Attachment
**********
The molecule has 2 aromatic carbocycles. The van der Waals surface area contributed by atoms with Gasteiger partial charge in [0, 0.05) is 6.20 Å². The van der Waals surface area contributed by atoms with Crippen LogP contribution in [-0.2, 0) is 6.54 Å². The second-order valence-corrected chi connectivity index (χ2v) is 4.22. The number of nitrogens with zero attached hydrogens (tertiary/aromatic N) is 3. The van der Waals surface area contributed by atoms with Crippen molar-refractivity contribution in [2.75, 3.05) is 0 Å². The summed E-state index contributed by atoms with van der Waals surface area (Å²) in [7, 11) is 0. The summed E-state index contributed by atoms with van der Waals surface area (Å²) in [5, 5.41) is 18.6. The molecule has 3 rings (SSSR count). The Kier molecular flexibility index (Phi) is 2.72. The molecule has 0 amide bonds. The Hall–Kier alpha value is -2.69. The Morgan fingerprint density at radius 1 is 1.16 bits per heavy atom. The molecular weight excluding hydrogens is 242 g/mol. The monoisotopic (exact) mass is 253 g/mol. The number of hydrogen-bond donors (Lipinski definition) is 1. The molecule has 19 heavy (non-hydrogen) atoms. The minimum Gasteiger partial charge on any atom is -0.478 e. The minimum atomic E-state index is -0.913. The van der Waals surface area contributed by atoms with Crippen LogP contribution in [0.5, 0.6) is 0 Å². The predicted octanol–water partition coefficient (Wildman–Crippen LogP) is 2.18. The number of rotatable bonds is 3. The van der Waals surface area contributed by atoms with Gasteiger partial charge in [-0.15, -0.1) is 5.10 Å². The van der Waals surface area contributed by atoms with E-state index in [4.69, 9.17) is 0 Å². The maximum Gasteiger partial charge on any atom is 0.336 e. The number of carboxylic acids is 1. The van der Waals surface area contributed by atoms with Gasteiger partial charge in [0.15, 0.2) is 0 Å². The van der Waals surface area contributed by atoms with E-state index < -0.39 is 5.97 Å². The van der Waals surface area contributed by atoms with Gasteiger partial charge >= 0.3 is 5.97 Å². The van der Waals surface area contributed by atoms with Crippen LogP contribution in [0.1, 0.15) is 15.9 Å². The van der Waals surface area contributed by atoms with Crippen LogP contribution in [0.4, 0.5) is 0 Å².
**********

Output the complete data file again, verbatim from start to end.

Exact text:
The molecule has 2 aromatic carbocycles. The van der Waals surface area contributed by atoms with Gasteiger partial charge in [0, 0.05) is 6.20 Å². The van der Waals surface area contributed by atoms with Crippen LogP contribution in [-0.2, 0) is 6.54 Å². The second-order valence-corrected chi connectivity index (χ2v) is 4.22. The number of nitrogens with zero attached hydrogens (tertiary/aromatic N) is 3. The van der Waals surface area contributed by atoms with Crippen molar-refractivity contribution in [2.75, 3.05) is 0 Å². The summed E-state index contributed by atoms with van der Waals surface area (Å²) in [7, 11) is 0. The summed E-state index contributed by atoms with van der Waals surface area (Å²) in [5, 5.41) is 18.6. The molecule has 3 rings (SSSR count). The Kier molecular flexibility index (Phi) is 2.72. The molecule has 0 amide bonds. The Hall–Kier alpha value is -2.69. The Morgan fingerprint density at radius 1 is 1.16 bits per heavy atom. The molecular weight excluding hydrogens is 242 g/mol. The monoisotopic (exact) mass is 253 g/mol. The number of hydrogen-bond donors (Lipinski definition) is 1. The molecule has 19 heavy (non-hydrogen) atoms. The minimum Gasteiger partial charge on any atom is -0.478 e. The minimum atomic E-state index is -0.913. The van der Waals surface area contributed by atoms with Crippen LogP contribution in [0.5, 0.6) is 0 Å². The predicted octanol–water partition coefficient (Wildman–Crippen LogP) is 2.18. The number of rotatable bonds is 3. The van der Waals surface area contributed by atoms with Gasteiger partial charge in [-0.15, -0.1) is 5.10 Å². The van der Waals surface area contributed by atoms with E-state index in [4.69, 9.17) is 0 Å². The maximum Gasteiger partial charge on any atom is 0.336 e. The number of carboxylic acids is 1. The van der Waals surface area contributed by atoms with Gasteiger partial charge in [0.15, 0.2) is 0 Å². The van der Waals surface area contributed by atoms with E-state index < -0.39 is 5.97 Å². The van der Waals surface area contributed by atoms with Gasteiger partial charge >= 0.3 is 5.97 Å². The van der Waals surface area contributed by atoms with Crippen LogP contribution in [0.1, 0.15) is 15.9 Å². The van der Waals surface area contributed by atoms with Crippen LogP contribution in [0.4, 0.5) is 0 Å².